Exactly one year has passed since P2P-Banking.com published the post ‘State of Selected P2P Lending Companies‘. Time to update the information.
This post reviews a selection of p2p lending companies and does a rating on more factors than just loan volume. While I describe below what factors led to my rating, please note that the rating represents my personal opinion.
The table lists the companies in alphabetical order and gives:
New loan volume per month
This amount is in all cases but Zopa retrieved from the company websites and represents loans funded from Feb. 16th till March 15th 2012, and then converted into US$ at today’s currency exchange rates.
Extend and tone of press coverage in the past months. Since a large share of new users is introduced to p2p lending services via media, positive media coverage is extremely important. Continued positive media coverage has helped some companies to associate positive values to their brand.
This column especially rates if the new loan volume is growing continuously month after month. Furthermore it puts the absolute volume into perspective to the size of the market. It is obvious that absolute numbers in a country with a small population (e.g. Estonia) will be much lower than those in a country with a large population (e.g. US). Furthermore it takes into account if the (online) marketing measures of the the company succeed in winning new borrowers and lenders (though in most markets lenders do not need to be actively acquired).
Sustainability rates a mix of several factors:
- ROIs for lenders / default rates
Most p2p lending companies that failed in the past, did so as a result of high default rates which led to negative lender ROIs and caused massive lender churn
- Ability of company to raise new funding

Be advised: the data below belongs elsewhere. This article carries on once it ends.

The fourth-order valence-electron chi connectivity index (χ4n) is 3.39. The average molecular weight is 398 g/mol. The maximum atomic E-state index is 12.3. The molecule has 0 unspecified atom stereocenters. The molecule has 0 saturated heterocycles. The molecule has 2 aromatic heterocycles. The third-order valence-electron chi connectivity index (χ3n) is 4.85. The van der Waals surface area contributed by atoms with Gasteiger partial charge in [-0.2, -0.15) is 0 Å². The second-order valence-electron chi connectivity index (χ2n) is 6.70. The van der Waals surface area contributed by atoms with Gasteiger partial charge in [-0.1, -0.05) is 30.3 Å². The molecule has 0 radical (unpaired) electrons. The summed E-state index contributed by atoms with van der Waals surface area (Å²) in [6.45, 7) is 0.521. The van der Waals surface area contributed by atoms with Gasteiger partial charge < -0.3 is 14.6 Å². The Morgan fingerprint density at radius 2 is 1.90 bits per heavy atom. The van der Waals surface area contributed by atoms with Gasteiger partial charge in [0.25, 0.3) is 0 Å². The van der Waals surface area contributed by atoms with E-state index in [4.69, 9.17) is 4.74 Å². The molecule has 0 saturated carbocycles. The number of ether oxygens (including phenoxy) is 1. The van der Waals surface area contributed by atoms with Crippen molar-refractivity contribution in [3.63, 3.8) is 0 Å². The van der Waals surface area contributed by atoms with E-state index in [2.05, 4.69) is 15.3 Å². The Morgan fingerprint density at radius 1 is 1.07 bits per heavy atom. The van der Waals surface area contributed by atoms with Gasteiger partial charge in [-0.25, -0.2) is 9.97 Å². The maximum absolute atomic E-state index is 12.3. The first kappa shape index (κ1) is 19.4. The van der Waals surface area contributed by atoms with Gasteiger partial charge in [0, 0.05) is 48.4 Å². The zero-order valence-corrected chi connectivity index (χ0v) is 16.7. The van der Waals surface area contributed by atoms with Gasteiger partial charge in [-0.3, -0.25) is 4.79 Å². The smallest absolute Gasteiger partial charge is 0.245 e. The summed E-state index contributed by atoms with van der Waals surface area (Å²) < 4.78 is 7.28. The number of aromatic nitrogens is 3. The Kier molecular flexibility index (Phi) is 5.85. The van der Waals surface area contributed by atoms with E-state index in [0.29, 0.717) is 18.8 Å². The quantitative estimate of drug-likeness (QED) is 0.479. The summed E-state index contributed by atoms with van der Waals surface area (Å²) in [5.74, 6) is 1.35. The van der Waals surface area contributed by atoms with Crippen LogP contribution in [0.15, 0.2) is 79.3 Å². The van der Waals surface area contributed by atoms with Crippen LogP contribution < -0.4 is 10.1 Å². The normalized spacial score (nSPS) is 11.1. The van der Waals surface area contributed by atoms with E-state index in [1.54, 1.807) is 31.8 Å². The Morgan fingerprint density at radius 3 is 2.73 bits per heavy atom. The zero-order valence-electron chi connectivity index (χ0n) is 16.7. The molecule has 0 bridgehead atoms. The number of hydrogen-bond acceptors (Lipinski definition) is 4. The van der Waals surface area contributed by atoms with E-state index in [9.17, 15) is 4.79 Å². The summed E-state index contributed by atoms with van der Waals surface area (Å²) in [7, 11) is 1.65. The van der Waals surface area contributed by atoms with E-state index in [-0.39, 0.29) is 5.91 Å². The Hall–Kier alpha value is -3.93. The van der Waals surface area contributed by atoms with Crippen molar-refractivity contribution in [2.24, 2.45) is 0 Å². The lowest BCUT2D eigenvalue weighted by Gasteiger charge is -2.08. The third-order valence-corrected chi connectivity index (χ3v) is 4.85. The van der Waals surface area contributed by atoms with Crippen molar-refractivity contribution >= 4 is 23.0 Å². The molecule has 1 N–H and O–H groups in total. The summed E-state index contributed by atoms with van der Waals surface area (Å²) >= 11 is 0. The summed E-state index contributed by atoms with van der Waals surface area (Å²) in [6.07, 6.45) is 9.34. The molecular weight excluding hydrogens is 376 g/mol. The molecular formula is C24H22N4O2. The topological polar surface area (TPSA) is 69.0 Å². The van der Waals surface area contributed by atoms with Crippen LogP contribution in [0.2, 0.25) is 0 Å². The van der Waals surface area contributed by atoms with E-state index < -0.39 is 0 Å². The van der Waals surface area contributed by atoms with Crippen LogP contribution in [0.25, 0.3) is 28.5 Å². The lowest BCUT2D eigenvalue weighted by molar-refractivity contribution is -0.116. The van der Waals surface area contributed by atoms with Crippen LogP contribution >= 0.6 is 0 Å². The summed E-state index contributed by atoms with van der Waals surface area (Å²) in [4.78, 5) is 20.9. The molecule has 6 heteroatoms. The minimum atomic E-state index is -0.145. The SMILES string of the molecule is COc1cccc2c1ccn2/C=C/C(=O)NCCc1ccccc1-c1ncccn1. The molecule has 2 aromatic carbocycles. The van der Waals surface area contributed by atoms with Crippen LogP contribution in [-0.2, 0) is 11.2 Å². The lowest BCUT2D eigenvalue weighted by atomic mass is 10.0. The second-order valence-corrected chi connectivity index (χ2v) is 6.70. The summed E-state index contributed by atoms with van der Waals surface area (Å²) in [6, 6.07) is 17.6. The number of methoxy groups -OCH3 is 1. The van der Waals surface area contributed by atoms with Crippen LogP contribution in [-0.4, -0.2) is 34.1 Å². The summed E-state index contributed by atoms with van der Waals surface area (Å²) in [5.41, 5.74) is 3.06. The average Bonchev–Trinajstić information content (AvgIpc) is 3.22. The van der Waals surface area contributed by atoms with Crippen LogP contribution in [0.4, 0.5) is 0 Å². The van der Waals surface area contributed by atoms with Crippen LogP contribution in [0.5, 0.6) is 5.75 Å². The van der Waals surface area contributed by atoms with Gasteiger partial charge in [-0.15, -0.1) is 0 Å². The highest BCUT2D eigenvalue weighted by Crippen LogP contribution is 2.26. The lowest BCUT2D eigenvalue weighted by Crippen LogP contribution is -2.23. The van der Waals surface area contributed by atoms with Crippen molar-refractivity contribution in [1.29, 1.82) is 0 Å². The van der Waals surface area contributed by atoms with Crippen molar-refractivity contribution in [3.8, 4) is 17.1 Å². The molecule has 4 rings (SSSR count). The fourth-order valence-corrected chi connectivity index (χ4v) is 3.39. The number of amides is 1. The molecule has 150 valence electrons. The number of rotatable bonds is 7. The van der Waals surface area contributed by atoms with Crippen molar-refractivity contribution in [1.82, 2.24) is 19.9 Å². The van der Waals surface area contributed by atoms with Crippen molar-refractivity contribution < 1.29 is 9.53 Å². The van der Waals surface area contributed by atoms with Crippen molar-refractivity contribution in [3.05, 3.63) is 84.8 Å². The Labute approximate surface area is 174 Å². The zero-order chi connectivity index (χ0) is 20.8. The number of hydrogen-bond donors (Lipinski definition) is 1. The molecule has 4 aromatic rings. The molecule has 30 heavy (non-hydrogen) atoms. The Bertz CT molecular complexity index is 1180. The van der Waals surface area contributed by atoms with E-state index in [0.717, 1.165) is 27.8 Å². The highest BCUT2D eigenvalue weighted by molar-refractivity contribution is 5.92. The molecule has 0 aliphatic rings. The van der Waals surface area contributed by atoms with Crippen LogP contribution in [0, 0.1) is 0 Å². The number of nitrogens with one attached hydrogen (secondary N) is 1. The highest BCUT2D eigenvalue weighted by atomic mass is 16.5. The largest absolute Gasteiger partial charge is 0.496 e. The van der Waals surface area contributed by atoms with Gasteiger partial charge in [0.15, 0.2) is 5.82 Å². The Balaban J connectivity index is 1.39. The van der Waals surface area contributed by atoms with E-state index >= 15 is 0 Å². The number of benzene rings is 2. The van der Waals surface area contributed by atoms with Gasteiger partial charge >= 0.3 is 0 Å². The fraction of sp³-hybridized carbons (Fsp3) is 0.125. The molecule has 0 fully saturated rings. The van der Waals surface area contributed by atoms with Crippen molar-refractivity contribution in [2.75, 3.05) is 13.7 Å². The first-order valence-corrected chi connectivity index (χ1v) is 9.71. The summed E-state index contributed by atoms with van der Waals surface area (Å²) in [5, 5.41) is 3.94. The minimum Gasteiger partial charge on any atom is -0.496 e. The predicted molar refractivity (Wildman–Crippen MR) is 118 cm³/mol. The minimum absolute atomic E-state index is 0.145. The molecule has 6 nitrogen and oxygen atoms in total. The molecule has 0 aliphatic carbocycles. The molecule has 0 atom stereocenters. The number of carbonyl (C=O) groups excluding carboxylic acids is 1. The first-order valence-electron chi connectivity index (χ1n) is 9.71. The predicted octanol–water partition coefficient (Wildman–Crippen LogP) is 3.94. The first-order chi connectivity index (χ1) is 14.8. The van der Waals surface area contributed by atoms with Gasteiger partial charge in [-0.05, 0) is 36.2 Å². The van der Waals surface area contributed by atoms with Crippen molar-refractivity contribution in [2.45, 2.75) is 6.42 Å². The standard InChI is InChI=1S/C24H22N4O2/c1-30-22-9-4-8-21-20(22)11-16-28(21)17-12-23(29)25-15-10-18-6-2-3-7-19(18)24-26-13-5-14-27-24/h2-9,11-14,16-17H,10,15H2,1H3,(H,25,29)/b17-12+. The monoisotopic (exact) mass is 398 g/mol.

Most p2p lending companies still have to bridge a considerable time-span at their current growth rate before they become cash flow positive. The ability to raise more funding to finance continued operation is essential for their success. Isepankur announced that it operated profitable in 2011.
- Business model
This rates the publicly voiced user opinion. Major factor are the comments in forums. To a lesser degree I took the user experience published in blog articles into account. The problem with lender experiences published in blogs often is that the writer is casting a positive image, since he earns commissions for newly referred customers through the affiliate program of the p2p lending site. Also these review are often written at the start of the lending activity at which point the lender’s ROI is naturally unharmed by the experience of defaults.
Empty fields: I had not enough information to rate these. E.g. with some of the new UK p2p lending companies I felt I had too few indicators to reach an opinion.
Availability of information also influenced the selection of companies. Due to language barriers including more services (e.g. the Japanese p2p lending companies) was not feasible for me.
Developments since last year
UK and US markets show impressive growth. A few smaller players stopped funding new p2p loans (Quakle, CommunityLend, BigCarrots). German services are struggling to achieve growth (Auxmoney had 2 good months lately).